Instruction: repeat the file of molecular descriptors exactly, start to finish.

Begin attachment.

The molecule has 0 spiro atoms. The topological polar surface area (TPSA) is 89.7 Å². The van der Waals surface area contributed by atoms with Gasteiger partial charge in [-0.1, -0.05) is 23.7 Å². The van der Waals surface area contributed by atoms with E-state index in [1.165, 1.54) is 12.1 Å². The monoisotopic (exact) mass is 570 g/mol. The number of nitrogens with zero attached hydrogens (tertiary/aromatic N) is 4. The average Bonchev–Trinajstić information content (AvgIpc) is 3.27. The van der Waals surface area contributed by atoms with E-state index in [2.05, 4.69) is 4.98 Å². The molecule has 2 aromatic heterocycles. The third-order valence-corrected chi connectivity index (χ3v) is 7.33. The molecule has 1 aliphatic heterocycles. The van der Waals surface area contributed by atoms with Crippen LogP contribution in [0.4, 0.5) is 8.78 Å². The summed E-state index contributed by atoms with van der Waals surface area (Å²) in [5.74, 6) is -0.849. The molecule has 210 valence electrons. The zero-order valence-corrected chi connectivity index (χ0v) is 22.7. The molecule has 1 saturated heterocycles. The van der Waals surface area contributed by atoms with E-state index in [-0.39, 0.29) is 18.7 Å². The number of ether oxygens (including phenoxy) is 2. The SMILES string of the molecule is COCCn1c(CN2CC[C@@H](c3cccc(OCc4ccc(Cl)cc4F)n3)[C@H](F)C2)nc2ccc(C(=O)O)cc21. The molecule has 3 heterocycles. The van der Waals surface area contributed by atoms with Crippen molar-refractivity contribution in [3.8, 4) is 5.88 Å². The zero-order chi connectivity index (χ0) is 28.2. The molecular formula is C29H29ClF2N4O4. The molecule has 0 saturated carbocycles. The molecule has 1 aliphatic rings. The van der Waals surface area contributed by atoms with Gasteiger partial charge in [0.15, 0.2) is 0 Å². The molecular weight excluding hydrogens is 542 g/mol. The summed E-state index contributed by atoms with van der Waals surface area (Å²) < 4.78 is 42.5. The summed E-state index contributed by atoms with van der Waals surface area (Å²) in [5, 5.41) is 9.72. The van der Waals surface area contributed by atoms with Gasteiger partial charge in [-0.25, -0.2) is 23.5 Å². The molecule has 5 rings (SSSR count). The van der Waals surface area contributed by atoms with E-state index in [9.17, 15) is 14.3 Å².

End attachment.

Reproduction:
The molecule has 0 spiro atoms. The topological polar surface area (TPSA) is 89.7 Å². The van der Waals surface area contributed by atoms with Gasteiger partial charge in [-0.1, -0.05) is 23.7 Å². The van der Waals surface area contributed by atoms with E-state index in [1.165, 1.54) is 12.1 Å². The monoisotopic (exact) mass is 570 g/mol. The number of nitrogens with zero attached hydrogens (tertiary/aromatic N) is 4. The average Bonchev–Trinajstić information content (AvgIpc) is 3.27. The van der Waals surface area contributed by atoms with E-state index in [2.05, 4.69) is 4.98 Å². The molecule has 2 aromatic heterocycles. The third-order valence-corrected chi connectivity index (χ3v) is 7.33. The molecule has 1 aliphatic heterocycles. The van der Waals surface area contributed by atoms with Crippen LogP contribution in [0.4, 0.5) is 8.78 Å². The summed E-state index contributed by atoms with van der Waals surface area (Å²) in [5.74, 6) is -0.849. The molecule has 210 valence electrons. The zero-order valence-corrected chi connectivity index (χ0v) is 22.7. The molecule has 1 saturated heterocycles. The van der Waals surface area contributed by atoms with E-state index in [-0.39, 0.29) is 18.7 Å². The number of ether oxygens (including phenoxy) is 2. The SMILES string of the molecule is COCCn1c(CN2CC[C@@H](c3cccc(OCc4ccc(Cl)cc4F)n3)[C@H](F)C2)nc2ccc(C(=O)O)cc21. The molecule has 3 heterocycles. The van der Waals surface area contributed by atoms with Crippen molar-refractivity contribution in [3.8, 4) is 5.88 Å². The zero-order chi connectivity index (χ0) is 28.2. The molecular formula is C29H29ClF2N4O4. The molecule has 0 saturated carbocycles. The molecule has 1 aliphatic rings. The van der Waals surface area contributed by atoms with Gasteiger partial charge in [0.15, 0.2) is 0 Å². The molecular weight excluding hydrogens is 542 g/mol. The summed E-state index contributed by atoms with van der Waals surface area (Å²) < 4.78 is 42.5. The summed E-state index contributed by atoms with van der Waals surface area (Å²) in [5, 5.41) is 9.72. The van der Waals surface area contributed by atoms with Gasteiger partial charge in [-0.25, -0.2) is 23.5 Å². The molecule has 5 rings (SSSR count). The van der Waals surface area contributed by atoms with E-state index in [9.17, 15) is 14.3 Å².